Four days, non-stop (other than my brother yelling at me to pause for silly things like meals and sleep). The script is finished and I am thrilled. Thrilled to be done, thrilled to have finished at all, thrilled to hope there may be some real funny jokes in the script…thrilled. Did a little victory song and dance yesterday after I wrote the last ‘curtain down’. The world of spell check and formatting comes later, but at the moment, the bulk of the work is done.
Now what the hell do I do?
That’s a joke, of course. I’ve got four days of piled up stuff to do. More, if I care to be honest about how lazy I’ve become. But I’ve been walking around with “that burnt out stare” (according to my bro) that I get after an intensive writing spree. Watch one of the movies you recorded! Don’t you dare turn your computer back on! I had to get up a wee bit early so I didn’t catch hell just blogging this morning.
My bro even topped up the card we use online. He handed it to me yesterday afternoon with a slip of paper. “See? Over a hundred euro all ready. You’ve got fifty for games.” I never spend that much on games, I scoffed. “I know. Break the habit and spend it. Just take a few days from your writing.” – Now, that’s the act of a desperate man!
I like writing the way I do. It’s become something of a ritual with me. When I finally fall into that groove, I don’t want anything to stop me. Not my brother, nor tv, meals, sleep, or any other interruption. I really should have a cage to go sit in. A dark cage with just my desk and computer sitting in it and a plaque on the front saying:
Authoress Theatricus: a rare species of female writer. The Authoress Theatricus enjoys solitude, and working under the cover of darkness. Although she may look warm and fuzzy, the Authoress is extremely dangerous. Do not approach the cage; do not hit the bars of the cage to catch the Authoress’ attention. This animal is known to attack swiftly and violently without provocation.
Right now I need the zookeeper to hose down my cage. Part of that ‘no interruptions’ stuff includes not showering or even changing my underwear. I don’t want to wash the story off my back! Sounds silly, I know, but I have this strange feeling that when I write, I sweat out the story. That sweat becomes part of the story, part of the setting, and when I’m really in the groove I don’t want anything to throw me.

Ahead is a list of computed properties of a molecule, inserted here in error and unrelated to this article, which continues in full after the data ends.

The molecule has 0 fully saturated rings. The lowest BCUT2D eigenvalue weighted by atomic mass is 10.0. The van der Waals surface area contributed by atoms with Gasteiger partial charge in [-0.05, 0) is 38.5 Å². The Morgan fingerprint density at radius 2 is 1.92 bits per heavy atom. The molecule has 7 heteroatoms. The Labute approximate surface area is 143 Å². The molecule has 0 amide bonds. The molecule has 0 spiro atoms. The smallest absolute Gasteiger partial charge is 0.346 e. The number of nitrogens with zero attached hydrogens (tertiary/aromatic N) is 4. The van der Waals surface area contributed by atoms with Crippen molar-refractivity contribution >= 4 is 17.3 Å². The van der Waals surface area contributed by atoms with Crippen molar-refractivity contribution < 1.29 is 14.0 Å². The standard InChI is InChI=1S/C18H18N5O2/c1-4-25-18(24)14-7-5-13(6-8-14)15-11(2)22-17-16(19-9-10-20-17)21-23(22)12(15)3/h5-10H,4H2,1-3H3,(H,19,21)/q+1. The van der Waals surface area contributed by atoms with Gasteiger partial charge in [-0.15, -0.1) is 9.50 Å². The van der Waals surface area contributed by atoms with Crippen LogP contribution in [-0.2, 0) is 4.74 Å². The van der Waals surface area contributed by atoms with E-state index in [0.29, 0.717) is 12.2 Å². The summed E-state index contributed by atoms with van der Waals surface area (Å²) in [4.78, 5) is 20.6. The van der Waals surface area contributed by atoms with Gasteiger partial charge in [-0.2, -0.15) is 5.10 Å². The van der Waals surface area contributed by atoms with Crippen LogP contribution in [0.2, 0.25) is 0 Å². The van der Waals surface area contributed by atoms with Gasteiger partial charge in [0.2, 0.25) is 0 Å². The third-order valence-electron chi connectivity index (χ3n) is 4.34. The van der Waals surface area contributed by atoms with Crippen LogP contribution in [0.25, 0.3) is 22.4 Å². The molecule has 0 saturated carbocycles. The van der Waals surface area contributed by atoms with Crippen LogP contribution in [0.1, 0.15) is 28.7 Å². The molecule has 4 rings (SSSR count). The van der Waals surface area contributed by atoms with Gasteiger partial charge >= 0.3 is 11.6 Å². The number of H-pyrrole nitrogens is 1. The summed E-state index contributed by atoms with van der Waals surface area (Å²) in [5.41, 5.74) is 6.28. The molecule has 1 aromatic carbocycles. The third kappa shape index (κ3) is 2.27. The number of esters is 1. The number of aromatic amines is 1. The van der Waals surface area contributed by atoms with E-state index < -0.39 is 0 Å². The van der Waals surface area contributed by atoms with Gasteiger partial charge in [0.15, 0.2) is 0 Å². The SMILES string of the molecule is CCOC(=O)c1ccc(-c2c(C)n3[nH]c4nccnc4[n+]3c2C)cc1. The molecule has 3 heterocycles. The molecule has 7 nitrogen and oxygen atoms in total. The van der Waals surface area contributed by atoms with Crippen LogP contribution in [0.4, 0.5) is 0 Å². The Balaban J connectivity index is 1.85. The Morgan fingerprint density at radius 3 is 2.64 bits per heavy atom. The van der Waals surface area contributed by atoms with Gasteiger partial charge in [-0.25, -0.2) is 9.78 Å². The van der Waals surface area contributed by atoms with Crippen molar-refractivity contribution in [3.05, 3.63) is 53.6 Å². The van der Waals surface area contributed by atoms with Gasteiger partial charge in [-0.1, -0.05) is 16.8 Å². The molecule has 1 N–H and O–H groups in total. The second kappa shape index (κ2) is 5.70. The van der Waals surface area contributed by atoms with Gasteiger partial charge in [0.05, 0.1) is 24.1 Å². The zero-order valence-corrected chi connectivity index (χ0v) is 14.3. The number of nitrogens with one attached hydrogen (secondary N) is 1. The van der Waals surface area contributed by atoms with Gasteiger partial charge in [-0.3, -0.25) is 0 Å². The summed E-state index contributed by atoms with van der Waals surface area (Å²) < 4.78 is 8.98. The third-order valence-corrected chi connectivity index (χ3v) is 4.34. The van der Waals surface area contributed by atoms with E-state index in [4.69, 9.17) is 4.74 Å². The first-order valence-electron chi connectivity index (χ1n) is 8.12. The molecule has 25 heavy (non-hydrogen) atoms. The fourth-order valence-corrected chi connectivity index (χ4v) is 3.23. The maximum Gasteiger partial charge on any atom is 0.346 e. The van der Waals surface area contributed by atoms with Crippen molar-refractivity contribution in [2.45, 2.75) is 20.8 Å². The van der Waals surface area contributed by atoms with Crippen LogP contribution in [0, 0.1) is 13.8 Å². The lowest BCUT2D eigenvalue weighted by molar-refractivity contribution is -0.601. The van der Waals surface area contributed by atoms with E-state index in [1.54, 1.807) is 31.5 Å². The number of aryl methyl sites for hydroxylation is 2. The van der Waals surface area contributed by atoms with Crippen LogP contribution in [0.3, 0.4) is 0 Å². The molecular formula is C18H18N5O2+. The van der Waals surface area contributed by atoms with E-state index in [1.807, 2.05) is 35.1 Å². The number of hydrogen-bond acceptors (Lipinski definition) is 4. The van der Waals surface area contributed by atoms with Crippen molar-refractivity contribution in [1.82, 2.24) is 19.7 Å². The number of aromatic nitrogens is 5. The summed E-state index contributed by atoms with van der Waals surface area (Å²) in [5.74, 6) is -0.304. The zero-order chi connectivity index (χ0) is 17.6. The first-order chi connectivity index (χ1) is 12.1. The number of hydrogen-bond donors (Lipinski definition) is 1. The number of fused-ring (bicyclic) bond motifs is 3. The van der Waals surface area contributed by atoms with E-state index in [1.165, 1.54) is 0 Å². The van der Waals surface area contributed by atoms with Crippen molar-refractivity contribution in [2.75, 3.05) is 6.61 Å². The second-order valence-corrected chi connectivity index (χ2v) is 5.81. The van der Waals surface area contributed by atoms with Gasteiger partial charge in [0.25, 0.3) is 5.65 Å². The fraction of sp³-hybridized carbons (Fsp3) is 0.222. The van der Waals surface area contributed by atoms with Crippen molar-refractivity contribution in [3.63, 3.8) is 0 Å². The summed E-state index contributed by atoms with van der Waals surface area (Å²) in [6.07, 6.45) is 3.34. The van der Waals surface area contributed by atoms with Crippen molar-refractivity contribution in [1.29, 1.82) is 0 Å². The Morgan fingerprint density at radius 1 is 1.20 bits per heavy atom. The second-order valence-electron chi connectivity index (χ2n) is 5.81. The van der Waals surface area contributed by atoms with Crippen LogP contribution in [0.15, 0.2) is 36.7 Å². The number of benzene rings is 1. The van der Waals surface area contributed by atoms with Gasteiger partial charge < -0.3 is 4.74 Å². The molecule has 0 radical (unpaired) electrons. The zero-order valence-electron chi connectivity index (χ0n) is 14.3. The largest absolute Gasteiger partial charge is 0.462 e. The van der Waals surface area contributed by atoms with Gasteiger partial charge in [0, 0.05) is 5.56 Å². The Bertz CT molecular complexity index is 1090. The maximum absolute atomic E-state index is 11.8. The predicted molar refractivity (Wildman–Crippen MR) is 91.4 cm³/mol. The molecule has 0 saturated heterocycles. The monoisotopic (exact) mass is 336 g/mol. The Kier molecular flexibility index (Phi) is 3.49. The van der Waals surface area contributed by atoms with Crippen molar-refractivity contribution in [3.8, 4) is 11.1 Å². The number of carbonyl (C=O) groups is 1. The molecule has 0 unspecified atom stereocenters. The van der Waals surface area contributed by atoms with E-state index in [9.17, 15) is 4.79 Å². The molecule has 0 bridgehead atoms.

Including my own stink, or lack thereof.
This morning I’ll get the sweat and oils burned off my body in a chlorine pool (don’t gross out; I’ll shower before jumping in). I might just float on my back, grinning, the whole time. I did it. It’s done. I still feel all giddy thinking those thoughts.
My characters threw me curves right up to the curtain close. My brain fished out a divorce horror story from long ago, and I threw echoes of it into the script via the eldest son and his wife. I had this foggy idea of how the play was supposed to end, but no real idea how to get myself there. But, trust to my subconscious! Even when I don’t listen to myself, it does. It heard and remembered my words about using the script to heal my family in a manner I’m unable to do in real life. And this came out:
I know, Mom. But that’s not a life. And I want a life! It would sure be a lot easier to go and get one if I felt you supported me.
That stopped me and made me think. Brought a tear to my eye, too. From there, the rest fell into place: the denials, the jokes, the confessions – everything. The real parts of my life are utterly real in this thing. Almost too real, in some aspects. But as my fingers beat down closer and closer to the word count I was shooting for, I wrote what never happened in real life: a change in behavior. A healing, a coming together in support of each other like my family was never capable of.
As the last lines were written and the final running gag punchline typed in, I felt a release. An acceptance. The buzz of irritation and anger I felt around the word ‘family’ melted away.
I didn’t look for this. I didn’t expect it. But I’ve healed myself, at least a little bit. The understanding I needed as a writer to create these characters, with all their foibles and irritating behaviors, got welded into my mind. I wrote what I thought was behind it all: my mother’s narcissism, my father’s bellowing, my brother’s drinking and cheating, my sister’s shallow callousness. The characters were called out, brought up short, and given a good slap in the face metaphorically to wake them up. And I find, today, in my heart, more understanding and forgiveness for my family than I’ve felt in many years.
With the final curtain down stage direction written, the heavy fog surrounding Rotterdam lifted. Quite literally; I opened the curtains to weak sunshine, which grew and strengthened into the nicest day we’ve had since I fell into this trance. Can’t help but feel that’s a sign, or at least a reflection of this brilliantly glowing light inside me.
I done good.
Today, I pick up my old life. The one before the time portal opened and I fell down the rabbit’s hole. It feels strange to face a day of swimming and…and nothing. No plans to write, no need to dream up any more dialogue. I should turn my brain to Dutch again. Get back to the gym later this week for exercise.
Time to draw the curtain down around the cage; this exhibit’s closed for the time being.